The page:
A group of Utah business leaders has formed a new coalition, Free Enterprise Utah, to stand-up for the freedom of businesses and employees to define their relationship without government interference.

Free Enterprise Utah is taking action to prevent any adverse changes to non-compete law in the 2017 legislative session and creating a final resolution of non-compete issues in the state.

"Utah's policies have enabled private businesses to create jobs twice as fast as the rest of the nation. As a result, Utahns enjoy a 3.1 percent unemployment rate and an economy that leads this country in business and careers," said Spencer Eccles, managing partner at The Cynosure Group and a member of Free Enterprise Utah. "Hampering businesses' and employees' ability to contract with one another is unnecessary and puts both the job creation power of private enterprise and Utah's reputation as the best state for business and careers at risk."

Non-compete agreements create the environment necessary for businesses and employees to jointly pursue shared interests in today’s economy.

“As business leaders, we believe strongly in investing in our employees because their success is our success,” said Scott Beck, CEO of CHG Healthcare Services and a member of Free Enterprise Utah. “Non-competes provide protection to employees and employers. That protection provides an environment for investment and training for employees that is beneficial to all.”

Much of Utah’s economic success can be traced to a willingness for government to work with the private sector to avoid creating unnecessary, burdensome regulation.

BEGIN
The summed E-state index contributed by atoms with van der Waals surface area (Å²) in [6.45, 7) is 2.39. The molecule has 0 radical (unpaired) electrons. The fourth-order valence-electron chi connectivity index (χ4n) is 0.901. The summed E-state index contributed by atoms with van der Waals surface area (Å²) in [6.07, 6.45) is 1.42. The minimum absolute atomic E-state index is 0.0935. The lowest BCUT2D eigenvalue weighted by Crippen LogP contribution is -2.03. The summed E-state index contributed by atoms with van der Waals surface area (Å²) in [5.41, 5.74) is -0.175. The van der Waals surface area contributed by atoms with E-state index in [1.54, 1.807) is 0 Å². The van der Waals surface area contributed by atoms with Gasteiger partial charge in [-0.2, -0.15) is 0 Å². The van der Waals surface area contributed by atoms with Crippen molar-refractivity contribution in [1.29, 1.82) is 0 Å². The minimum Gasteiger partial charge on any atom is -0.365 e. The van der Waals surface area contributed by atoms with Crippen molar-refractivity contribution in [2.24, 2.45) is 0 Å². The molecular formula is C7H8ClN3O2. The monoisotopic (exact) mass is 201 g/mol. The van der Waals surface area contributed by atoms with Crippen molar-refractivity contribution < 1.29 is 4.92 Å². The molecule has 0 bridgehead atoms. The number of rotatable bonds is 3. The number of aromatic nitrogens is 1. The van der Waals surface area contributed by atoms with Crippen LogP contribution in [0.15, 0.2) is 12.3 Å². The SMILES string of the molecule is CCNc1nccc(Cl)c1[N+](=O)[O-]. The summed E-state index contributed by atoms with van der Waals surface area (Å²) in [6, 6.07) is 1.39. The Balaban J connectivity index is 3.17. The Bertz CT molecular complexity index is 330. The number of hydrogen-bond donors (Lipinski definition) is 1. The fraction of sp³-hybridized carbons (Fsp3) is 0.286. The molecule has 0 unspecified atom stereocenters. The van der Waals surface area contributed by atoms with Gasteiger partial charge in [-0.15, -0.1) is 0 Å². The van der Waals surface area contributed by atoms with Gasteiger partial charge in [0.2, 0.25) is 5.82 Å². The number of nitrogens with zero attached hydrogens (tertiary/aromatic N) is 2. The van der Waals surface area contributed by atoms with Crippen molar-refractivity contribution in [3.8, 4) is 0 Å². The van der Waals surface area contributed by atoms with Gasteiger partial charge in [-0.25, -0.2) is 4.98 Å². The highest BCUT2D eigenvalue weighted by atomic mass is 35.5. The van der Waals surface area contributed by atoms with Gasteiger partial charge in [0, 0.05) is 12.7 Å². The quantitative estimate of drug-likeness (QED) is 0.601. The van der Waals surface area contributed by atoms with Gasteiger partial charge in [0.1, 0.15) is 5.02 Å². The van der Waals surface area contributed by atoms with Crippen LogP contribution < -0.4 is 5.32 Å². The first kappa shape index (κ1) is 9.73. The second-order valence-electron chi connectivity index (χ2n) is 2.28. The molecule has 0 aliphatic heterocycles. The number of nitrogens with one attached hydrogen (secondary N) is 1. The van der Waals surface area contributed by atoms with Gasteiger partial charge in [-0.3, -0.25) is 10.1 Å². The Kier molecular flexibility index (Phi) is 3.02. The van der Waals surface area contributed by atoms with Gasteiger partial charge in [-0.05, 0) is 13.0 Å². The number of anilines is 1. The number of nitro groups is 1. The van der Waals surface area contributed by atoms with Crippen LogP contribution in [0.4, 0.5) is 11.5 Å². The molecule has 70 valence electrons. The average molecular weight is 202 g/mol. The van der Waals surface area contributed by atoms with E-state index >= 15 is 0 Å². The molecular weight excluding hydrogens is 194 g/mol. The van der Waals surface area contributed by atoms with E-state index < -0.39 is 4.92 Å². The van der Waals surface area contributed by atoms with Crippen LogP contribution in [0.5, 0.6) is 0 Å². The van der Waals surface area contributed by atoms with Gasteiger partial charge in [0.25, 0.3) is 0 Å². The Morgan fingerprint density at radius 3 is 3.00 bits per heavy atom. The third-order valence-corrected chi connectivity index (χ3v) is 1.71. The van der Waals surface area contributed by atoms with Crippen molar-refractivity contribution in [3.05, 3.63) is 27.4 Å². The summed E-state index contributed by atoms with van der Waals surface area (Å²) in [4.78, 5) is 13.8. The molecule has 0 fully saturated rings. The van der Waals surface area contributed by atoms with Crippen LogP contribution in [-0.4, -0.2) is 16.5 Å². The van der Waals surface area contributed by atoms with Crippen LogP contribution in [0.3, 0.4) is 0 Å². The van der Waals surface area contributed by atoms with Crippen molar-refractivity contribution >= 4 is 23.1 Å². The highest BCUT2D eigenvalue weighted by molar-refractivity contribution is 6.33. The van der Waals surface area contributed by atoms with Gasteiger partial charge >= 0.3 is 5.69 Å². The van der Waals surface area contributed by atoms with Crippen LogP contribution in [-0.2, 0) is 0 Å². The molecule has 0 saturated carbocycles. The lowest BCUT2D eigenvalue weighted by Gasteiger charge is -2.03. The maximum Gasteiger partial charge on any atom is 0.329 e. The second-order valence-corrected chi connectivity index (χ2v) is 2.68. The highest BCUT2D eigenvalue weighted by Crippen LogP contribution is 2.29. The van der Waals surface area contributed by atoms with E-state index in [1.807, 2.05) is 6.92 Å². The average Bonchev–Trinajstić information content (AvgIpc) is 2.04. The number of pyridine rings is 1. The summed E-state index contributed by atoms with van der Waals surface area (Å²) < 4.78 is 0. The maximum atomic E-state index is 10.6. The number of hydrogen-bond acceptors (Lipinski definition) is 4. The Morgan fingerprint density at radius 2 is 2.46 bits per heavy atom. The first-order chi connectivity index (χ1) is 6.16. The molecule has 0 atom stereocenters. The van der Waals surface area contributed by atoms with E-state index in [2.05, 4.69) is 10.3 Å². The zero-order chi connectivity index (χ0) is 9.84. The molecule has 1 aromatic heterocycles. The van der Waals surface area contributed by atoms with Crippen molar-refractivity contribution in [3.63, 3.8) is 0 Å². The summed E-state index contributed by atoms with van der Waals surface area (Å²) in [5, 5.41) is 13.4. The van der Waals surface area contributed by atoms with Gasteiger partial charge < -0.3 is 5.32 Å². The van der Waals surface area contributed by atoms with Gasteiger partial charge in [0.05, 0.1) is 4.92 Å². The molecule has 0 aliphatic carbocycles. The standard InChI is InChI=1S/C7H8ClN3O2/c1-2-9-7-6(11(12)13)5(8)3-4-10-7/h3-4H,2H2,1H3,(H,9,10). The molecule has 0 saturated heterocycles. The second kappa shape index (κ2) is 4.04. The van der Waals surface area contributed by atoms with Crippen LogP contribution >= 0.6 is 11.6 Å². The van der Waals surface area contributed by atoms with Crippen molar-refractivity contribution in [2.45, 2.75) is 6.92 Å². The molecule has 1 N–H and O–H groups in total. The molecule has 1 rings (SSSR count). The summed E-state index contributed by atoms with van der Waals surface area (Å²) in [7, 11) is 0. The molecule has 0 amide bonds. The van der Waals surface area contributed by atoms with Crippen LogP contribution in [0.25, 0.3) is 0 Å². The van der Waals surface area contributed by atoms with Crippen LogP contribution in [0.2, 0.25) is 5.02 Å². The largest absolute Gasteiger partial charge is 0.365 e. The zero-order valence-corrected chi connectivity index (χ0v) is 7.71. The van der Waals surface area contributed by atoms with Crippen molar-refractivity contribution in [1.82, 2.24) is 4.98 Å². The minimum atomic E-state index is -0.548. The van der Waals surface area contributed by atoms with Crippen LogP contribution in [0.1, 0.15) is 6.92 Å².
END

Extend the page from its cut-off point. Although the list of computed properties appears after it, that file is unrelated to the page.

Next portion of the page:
“We know the regulatory environment is a job killer. We see it at the federal level and we complain about it all the time at the federal level,” said Bruce Hough, president of Nutraceutical. “Our interest is in having an enterprise with our employees that promotes growth and prosperity for everyone. We believe that can be done under the current law and it doesn’t require further legislation.”

“Free Enterprise Utah is here to stand up against government overreach,” said Matthew Browning, chief operating officer of Snap Finance, a founding member of Free Enterprise Utah. “Let me be clear, this is not about a political fight; this is about something much more important. This is about standing up for a fundamental right for employees and businesses to define their relationship without the overreaching hand of government.”

Free Enterprise has outlined five principles by which all non-compete policy should be evaluated:

  1. Champion Free Enterprise. Government intrusion disrupts and impairs Utah’s system for economic growth and job creation. Employers and employees both benefit by freely engaging in contracts without excessive government intrusion.  

  2. Sustain Utah’s National Reputation. Free Enterprise Utah supports policies that protect Utah’s national reputation as the best state for business and careers, which attracts business, capital and talent to the Beehive State.

  3. Empower Entrepreneurs. Free Enterprise Utah supports policies to protect entrepreneurs from unfair practices and unnecessary interference in the free market.

  4. Support and Invest in People. Policies encouraging employers to invest in talent through training and education are beneficial to both the employee and business. Employment contracts protect businesses and the people they employ.

  5. Embrace Transparency. More than half a century of Utah case law requires that employment contracts be negotiated in good faith, supported by consideration, tailored to protect legitimate interests of the employer and include reasonable time and market limitations.  

To learn more, please visit: FreeEnterpriseUtah.com.